Active Management 101
What is Active Management?
What is Active Management?Active investment management is not about exceeding a specific benchmark or “beating the market.” Active management seeks favorable risk-adjusted returns in any market environment, generally employing sophisticated algorithms and models to capture gains and protect against losses in a wide variety of sectors, asset classes, and geographies. It is about controlling risk in the markets, finding new ways to dynamically diversify, and smoothing out the long-term volatility typically found in any asset class. Active managers tend to rely on quantitative approaches for asset allocation, exposure to the market, and adjustments to portfolios based on current market conditions. When it comes to evaluating returns, they generally will not compare to the S&P 500 or global total market indexes, but are far more interested in risk-adjusted returns and in meeting their portfolio objectives. In theory, it is fundamentally about a long-term approach to portfolio management that is diametrically opposed to “buy-and-hold.”
Fee-based revenues/assets growing among advisors
Source: PriceMetrix, “The State of Retail Wealth Management 2017,” May 2018.
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5 reasons to consider active management
Buy-and-hold is dead(ly)
While bull market runs are impressive, history shows it is not a matter of “if” but more a matter of “when” for the next bear market. Investment expert Kenneth Solow sums it up: “Patiently waiting for stocks to deliver historical average returns does not rise to the level of an investment strategy.”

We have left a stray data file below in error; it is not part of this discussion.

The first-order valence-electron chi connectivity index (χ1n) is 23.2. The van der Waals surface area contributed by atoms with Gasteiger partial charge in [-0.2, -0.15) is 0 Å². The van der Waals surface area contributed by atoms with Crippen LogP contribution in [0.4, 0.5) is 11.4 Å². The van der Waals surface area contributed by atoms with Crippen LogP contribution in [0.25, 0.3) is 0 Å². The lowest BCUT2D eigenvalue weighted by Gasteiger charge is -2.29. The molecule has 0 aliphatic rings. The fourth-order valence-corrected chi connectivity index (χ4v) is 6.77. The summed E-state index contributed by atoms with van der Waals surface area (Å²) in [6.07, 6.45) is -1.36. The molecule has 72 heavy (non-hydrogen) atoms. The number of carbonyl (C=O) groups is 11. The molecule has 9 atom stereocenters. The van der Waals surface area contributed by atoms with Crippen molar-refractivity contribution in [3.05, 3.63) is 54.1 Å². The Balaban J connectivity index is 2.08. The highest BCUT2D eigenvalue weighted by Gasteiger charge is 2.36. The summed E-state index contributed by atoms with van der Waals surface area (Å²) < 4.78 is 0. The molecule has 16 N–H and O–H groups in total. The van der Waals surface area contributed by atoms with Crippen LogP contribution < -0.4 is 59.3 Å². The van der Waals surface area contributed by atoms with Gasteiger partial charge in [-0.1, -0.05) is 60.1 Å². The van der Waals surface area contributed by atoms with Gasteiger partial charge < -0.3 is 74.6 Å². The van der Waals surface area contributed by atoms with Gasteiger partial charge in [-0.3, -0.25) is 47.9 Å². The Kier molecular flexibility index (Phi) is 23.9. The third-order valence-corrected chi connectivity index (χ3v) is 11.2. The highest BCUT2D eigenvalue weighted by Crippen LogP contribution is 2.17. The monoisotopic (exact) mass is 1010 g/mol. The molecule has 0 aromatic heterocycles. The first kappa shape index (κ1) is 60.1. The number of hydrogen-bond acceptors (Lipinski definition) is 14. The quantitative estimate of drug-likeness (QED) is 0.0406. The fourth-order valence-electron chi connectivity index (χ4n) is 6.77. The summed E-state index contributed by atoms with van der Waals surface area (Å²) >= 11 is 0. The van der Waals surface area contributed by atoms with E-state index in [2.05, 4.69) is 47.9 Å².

Does “set it and forget it” really make sense?
For retirees or those approaching it, the “sequence of returns” dilemma can have a devastating effect on future income needs. Active management offers a prudent path to achieving the twin goals of asset preservation and compounded capital growth.
As one prominent active manager has said, “No one would ever jump into a car without brakes, so why would investors even consider having an investment strategy that did not have a strong defense?”
Behavioral finance studies have documented the tendencies of investors to operate on the destructive principles of “fear and greed.” Disciplined active management takes emotion out of the equation.